The use of the finite element method (FEM) for making predictions for acoustic fields in the time domain is investigated. First, an introduction to FEM for acoustics is given. This includes a description of important present day algorithms and a derivation of FEM. The overall performance of these algorithms is then examined with particular emphasis on accuracy and computational costs. It is shown that the most important error is one that takes the form of a falsely predicted dispersion. The dispersion error can be reduced by using smaller elements and time steps, but this is very costly. Attempts were therefore made to find more economical means of reducing this error. Direct attempts at reducing the error were not very successful, but it was possible to find techniques to reduce the computational cost of a calculation. In the course of the project, a good understanding of the origin and consequences of the dispersion error has been obtained. This led to a new method for determining the optimum element and time step size. The method is valuable because the present way of doing this is not theoretically well-founded.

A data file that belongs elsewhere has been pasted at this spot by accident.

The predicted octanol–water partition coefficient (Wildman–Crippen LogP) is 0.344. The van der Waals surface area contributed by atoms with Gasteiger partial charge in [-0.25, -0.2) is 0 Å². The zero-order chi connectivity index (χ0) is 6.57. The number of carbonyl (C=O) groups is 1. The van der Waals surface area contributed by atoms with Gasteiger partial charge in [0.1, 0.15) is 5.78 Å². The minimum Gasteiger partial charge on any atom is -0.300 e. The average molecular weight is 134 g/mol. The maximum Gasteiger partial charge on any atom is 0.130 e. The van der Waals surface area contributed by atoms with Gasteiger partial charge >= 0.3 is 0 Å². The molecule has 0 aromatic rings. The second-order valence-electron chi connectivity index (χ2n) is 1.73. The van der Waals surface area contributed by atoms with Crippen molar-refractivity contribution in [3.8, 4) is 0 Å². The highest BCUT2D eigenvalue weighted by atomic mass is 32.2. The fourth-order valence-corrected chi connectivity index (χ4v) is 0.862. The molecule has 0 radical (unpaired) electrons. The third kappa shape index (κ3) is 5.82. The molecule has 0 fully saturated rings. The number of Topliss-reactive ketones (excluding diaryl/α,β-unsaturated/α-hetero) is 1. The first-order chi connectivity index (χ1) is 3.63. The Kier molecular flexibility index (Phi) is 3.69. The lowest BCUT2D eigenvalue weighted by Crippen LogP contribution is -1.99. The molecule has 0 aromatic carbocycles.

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Department of Acoustic Technology, Technical University of Denmark, 1996